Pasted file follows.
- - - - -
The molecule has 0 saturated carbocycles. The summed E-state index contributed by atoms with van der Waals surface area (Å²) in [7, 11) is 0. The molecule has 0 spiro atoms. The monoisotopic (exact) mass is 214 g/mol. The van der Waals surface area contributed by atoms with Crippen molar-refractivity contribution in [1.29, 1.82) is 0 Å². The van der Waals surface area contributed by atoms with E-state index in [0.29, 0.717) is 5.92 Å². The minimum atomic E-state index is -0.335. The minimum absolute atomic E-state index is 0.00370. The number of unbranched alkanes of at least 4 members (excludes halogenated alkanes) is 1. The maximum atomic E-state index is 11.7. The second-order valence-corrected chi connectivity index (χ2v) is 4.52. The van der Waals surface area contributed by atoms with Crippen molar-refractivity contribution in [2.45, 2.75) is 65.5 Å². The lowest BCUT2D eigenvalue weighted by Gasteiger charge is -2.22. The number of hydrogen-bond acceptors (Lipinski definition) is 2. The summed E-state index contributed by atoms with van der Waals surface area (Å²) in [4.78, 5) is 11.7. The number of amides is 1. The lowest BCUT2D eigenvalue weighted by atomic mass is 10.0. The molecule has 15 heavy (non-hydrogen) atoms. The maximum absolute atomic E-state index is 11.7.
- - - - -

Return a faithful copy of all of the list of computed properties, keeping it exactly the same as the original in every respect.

The molecule has 0 saturated carbocycles. The summed E-state index contributed by atoms with van der Waals surface area (Å²) in [7, 11) is 0. The molecule has 0 spiro atoms. The monoisotopic (exact) mass is 214 g/mol. The van der Waals surface area contributed by atoms with Crippen molar-refractivity contribution in [1.29, 1.82) is 0 Å². The van der Waals surface area contributed by atoms with E-state index in [0.29, 0.717) is 5.92 Å². The minimum atomic E-state index is -0.335. The minimum absolute atomic E-state index is 0.00370. The number of unbranched alkanes of at least 4 members (excludes halogenated alkanes) is 1. The maximum atomic E-state index is 11.7. The second-order valence-corrected chi connectivity index (χ2v) is 4.52. The van der Waals surface area contributed by atoms with Crippen molar-refractivity contribution in [2.45, 2.75) is 65.5 Å². The lowest BCUT2D eigenvalue weighted by Gasteiger charge is -2.22. The number of hydrogen-bond acceptors (Lipinski definition) is 2. The summed E-state index contributed by atoms with van der Waals surface area (Å²) in [4.78, 5) is 11.7. The number of amides is 1. The lowest BCUT2D eigenvalue weighted by atomic mass is 10.0. The molecule has 15 heavy (non-hydrogen) atoms. The maximum absolute atomic E-state index is 11.7.